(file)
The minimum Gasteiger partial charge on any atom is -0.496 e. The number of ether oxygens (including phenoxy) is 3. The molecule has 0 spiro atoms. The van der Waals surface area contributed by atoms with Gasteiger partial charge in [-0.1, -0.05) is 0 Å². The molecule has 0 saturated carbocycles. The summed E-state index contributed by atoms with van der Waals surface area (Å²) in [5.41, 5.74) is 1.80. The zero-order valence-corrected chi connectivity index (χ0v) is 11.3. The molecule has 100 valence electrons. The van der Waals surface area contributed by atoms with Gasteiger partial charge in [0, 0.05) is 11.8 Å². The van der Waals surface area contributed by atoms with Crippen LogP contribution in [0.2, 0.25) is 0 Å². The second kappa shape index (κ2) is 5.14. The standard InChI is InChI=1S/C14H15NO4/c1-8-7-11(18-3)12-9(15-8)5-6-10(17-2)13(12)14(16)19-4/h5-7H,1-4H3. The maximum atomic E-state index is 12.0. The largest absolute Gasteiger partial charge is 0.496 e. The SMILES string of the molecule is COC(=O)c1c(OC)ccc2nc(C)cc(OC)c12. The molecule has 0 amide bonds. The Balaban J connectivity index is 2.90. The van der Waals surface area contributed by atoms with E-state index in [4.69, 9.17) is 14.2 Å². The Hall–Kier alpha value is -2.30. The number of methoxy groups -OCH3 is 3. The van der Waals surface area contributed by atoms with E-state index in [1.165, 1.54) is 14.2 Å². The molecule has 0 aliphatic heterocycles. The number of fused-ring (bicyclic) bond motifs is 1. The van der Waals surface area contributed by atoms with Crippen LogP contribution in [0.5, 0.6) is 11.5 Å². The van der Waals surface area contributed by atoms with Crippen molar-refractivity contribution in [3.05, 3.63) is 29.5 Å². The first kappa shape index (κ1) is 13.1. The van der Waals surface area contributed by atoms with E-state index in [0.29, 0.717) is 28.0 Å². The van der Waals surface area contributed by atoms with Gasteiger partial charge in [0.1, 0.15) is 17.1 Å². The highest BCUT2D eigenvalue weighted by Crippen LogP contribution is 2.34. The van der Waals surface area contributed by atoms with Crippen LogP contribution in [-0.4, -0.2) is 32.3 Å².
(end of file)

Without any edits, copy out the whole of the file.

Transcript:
The minimum Gasteiger partial charge on any atom is -0.496 e. The number of ether oxygens (including phenoxy) is 3. The molecule has 0 spiro atoms. The van der Waals surface area contributed by atoms with Gasteiger partial charge in [-0.1, -0.05) is 0 Å². The molecule has 0 saturated carbocycles. The summed E-state index contributed by atoms with van der Waals surface area (Å²) in [5.41, 5.74) is 1.80. The zero-order valence-corrected chi connectivity index (χ0v) is 11.3. The molecule has 100 valence electrons. The van der Waals surface area contributed by atoms with Gasteiger partial charge in [0, 0.05) is 11.8 Å². The van der Waals surface area contributed by atoms with Crippen LogP contribution in [0.2, 0.25) is 0 Å². The second kappa shape index (κ2) is 5.14. The standard InChI is InChI=1S/C14H15NO4/c1-8-7-11(18-3)12-9(15-8)5-6-10(17-2)13(12)14(16)19-4/h5-7H,1-4H3. The maximum atomic E-state index is 12.0. The largest absolute Gasteiger partial charge is 0.496 e. The SMILES string of the molecule is COC(=O)c1c(OC)ccc2nc(C)cc(OC)c12. The molecule has 0 amide bonds. The Balaban J connectivity index is 2.90. The van der Waals surface area contributed by atoms with E-state index in [4.69, 9.17) is 14.2 Å². The Hall–Kier alpha value is -2.30. The number of methoxy groups -OCH3 is 3. The van der Waals surface area contributed by atoms with E-state index in [1.165, 1.54) is 14.2 Å². The molecule has 0 aliphatic heterocycles. The number of fused-ring (bicyclic) bond motifs is 1. The van der Waals surface area contributed by atoms with Crippen LogP contribution in [0.5, 0.6) is 11.5 Å². The van der Waals surface area contributed by atoms with Crippen molar-refractivity contribution in [3.05, 3.63) is 29.5 Å². The first kappa shape index (κ1) is 13.1. The van der Waals surface area contributed by atoms with E-state index in [0.29, 0.717) is 28.0 Å². The van der Waals surface area contributed by atoms with Gasteiger partial charge in [0.1, 0.15) is 17.1 Å². The highest BCUT2D eigenvalue weighted by Crippen LogP contribution is 2.34. The van der Waals surface area contributed by atoms with Crippen LogP contribution in [-0.4, -0.2) is 32.3 Å².